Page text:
The Difference: Deep Dental Cleaning vs Regular Cleaning

A regular cleaning, which focuses at and above the gum line, may disturb the colonies of bacteria, releasing them into your bloodstream and into the rest of your body.  A regular cleaning polishes your teeth, and a deep cleaning removes the bacteria colonies from your mouth.  That’s why there’s really no comparison between a deep dental cleaning vs regular cleaning. 
So no, we cannot clean your teeth when you have untreated periodontitis.  It’s against our ethical and professional standards.  It’s with your best interests at heart.  Maybe this makes you angry – this is a very common response from patients who receive this diagnosis.  Maybe we’ve frightened you.  It’s not our intent to use scare tactics when it comes to diagnosis and treatment. 

But nearly half of all adults above the age of 30 have some form of gum disease.  Gum disease is a huge public health issue, with widespread impacts on health issues such as heart disease, COPD, other inflammatory diseases, diabetes, and pregnancy.
So what should you do?   Get mad, get a second opinion, but whatever you do, take action.  Gum disease is treatable, and most importantly, preventable.  If you have dental insurance, chances are deep cleaning treatment is covered.  If you are pregnant, seek treatment right away – gum disease is linked to preterm birth and babies with low birthweight.  Make a plan and ask us how we can help you. 

Patients who have had their periodontitis treated with us have told us how much better they feel overall after their treatment.  Not just their mouth, but their whole body.  It’s amazing how hard your body can work to fight off systemic infection, and what a toll it can take on your energy levels and overall health.  Patients who have come back for follow up maintenance visits and regular cleanings post-treatment report that brushing and flossing is easier, bleeding has reduced or stopped completely, and the pain is gone.  Their partners are happy to kiss them again because their chronic bad breath has gone away.  Most importantly, our patients are able to keep their natural teeth for years to come. 

What is Baby Bottle Tooth Decay?
Baby bottle tooth decay is caused by the frequent and long-term exposure of a child's teeth to liquids containing sugars. Among these liquids are milk, formula, fruit juice, sodas and other sweetened drinks. The sugars in these liquids pool around the infant's teeth and gums, feeding the bacteria in plaque. Every time a child consumes a sugary liquid, acid produced by these bacteria attack the teeth and gums. After numerous attacks, tooth decay can begin.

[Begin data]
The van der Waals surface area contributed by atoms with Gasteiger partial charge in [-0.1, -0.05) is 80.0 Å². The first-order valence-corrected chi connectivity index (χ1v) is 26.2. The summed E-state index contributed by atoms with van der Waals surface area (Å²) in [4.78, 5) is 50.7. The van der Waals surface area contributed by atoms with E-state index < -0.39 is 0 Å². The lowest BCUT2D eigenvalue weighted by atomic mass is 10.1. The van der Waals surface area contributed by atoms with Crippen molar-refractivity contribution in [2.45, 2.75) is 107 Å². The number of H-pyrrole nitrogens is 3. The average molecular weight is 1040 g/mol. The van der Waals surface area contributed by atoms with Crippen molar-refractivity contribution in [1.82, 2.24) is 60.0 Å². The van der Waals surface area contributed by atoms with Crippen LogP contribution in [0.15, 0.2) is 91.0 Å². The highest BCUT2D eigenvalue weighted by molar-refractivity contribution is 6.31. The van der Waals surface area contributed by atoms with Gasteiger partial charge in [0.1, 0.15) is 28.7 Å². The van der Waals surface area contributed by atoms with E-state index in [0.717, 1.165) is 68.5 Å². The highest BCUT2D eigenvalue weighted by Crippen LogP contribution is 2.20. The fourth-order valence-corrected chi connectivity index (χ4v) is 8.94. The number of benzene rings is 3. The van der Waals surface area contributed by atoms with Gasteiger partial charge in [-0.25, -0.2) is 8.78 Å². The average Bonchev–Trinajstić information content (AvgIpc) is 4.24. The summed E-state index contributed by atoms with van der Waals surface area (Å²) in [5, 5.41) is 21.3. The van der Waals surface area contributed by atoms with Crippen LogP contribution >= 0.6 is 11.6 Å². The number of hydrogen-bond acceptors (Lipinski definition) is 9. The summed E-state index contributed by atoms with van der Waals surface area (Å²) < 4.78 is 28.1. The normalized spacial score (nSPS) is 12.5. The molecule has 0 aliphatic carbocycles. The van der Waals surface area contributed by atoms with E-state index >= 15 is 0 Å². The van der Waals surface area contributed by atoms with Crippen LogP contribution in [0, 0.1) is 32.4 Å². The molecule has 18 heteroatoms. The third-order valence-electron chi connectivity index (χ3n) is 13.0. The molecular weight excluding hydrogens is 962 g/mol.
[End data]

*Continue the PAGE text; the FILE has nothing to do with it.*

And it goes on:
The condition also is associated with breast-fed infants who have prolonged feeding habits or with children whose pacifiers are frequently dipped in honey, sugar or syrup. The sweet fluids left in the mouth while the infant is sleeping increase the chances of cavities.
Why should I be worried about baby bottle tooth decay?
Giving an infant a sugary drink at nap or nighttime is harmful because during sleep, the flow of saliva decreases, allowing the sugary liquids to linger on the child's teeth for an extended period of time. If left untreated, decay can result, which can cause pain and infection. Severely decayed teeth may need to be extracted. If teeth are infected or lost too early due to baby bottle tooth decay, your child may develop poor eating habits, speech problems, crooked teeth and damaged adult teeth. Healthy baby teeth will usually result in healthy permanent teeth.
How can I prevent baby bottle tooth decay?
Never allow a child to fall asleep with a bottle containing milk, formula, juice or other sweetened liquids. Clean and massage the baby's gums to help establish healthy teeth and to aid in teething. Wrap a moistened gauze square or washcloth around the finger and gently massage the gums and gingival tissues. This should be done after every feeding.
Plaque removal activities should begin upon eruption of the first baby tooth. When brushing a child's teeth, use a soft toothbrush and water. If you are considering using toothpaste before your child's second birthday, ask your dentist first. Parents should first bring their child to the dentist when the child is between 6 and 12 months old.